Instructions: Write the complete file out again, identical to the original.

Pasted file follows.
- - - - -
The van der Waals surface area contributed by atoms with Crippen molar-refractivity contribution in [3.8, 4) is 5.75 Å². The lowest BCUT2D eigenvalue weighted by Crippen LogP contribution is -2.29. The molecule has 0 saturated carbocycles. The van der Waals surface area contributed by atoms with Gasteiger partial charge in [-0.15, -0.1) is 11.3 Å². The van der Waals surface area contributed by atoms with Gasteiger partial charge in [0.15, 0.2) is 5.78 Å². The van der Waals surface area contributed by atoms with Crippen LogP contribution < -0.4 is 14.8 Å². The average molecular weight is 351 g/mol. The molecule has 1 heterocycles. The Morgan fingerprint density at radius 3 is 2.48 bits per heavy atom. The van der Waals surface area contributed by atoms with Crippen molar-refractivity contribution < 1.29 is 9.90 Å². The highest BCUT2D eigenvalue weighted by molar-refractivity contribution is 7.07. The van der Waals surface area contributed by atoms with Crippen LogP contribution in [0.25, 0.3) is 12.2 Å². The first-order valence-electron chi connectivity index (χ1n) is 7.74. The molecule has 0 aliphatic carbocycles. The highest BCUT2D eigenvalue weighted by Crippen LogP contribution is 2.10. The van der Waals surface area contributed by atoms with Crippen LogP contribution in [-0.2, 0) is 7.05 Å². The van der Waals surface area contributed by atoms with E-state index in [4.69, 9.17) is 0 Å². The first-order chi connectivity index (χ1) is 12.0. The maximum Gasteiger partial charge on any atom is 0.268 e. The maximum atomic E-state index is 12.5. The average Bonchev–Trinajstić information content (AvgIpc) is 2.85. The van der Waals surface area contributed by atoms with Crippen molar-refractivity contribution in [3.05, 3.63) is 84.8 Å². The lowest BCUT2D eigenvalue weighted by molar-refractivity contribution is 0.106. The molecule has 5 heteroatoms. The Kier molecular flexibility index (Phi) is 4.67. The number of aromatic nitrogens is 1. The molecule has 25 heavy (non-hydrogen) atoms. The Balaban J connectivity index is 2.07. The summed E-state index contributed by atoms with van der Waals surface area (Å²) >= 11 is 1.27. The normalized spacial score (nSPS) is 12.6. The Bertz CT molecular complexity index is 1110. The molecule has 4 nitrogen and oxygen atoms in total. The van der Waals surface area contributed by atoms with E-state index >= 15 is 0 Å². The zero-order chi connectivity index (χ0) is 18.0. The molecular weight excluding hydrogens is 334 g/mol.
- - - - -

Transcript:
The van der Waals surface area contributed by atoms with Crippen molar-refractivity contribution in [3.8, 4) is 5.75 Å². The lowest BCUT2D eigenvalue weighted by Crippen LogP contribution is -2.29. The molecule has 0 saturated carbocycles. The van der Waals surface area contributed by atoms with Gasteiger partial charge in [-0.15, -0.1) is 11.3 Å². The van der Waals surface area contributed by atoms with Gasteiger partial charge in [0.15, 0.2) is 5.78 Å². The van der Waals surface area contributed by atoms with Crippen LogP contribution < -0.4 is 14.8 Å². The average molecular weight is 351 g/mol. The molecule has 1 heterocycles. The Morgan fingerprint density at radius 3 is 2.48 bits per heavy atom. The van der Waals surface area contributed by atoms with Crippen molar-refractivity contribution < 1.29 is 9.90 Å². The highest BCUT2D eigenvalue weighted by molar-refractivity contribution is 7.07. The van der Waals surface area contributed by atoms with Crippen LogP contribution in [0.25, 0.3) is 12.2 Å². The first-order valence-electron chi connectivity index (χ1n) is 7.74. The molecule has 0 aliphatic carbocycles. The highest BCUT2D eigenvalue weighted by Crippen LogP contribution is 2.10. The van der Waals surface area contributed by atoms with Crippen LogP contribution in [-0.2, 0) is 7.05 Å². The van der Waals surface area contributed by atoms with E-state index in [4.69, 9.17) is 0 Å². The first-order chi connectivity index (χ1) is 12.0. The maximum Gasteiger partial charge on any atom is 0.268 e. The maximum atomic E-state index is 12.5. The average Bonchev–Trinajstić information content (AvgIpc) is 2.85. The van der Waals surface area contributed by atoms with Crippen molar-refractivity contribution in [3.05, 3.63) is 84.8 Å². The lowest BCUT2D eigenvalue weighted by molar-refractivity contribution is 0.106. The molecule has 5 heteroatoms. The Kier molecular flexibility index (Phi) is 4.67. The number of aromatic nitrogens is 1. The molecule has 25 heavy (non-hydrogen) atoms. The Balaban J connectivity index is 2.07. The summed E-state index contributed by atoms with van der Waals surface area (Å²) >= 11 is 1.27. The normalized spacial score (nSPS) is 12.6. The Bertz CT molecular complexity index is 1110. The molecule has 4 nitrogen and oxygen atoms in total. The van der Waals surface area contributed by atoms with E-state index >= 15 is 0 Å². The zero-order chi connectivity index (χ0) is 18.0. The molecular weight excluding hydrogens is 334 g/mol.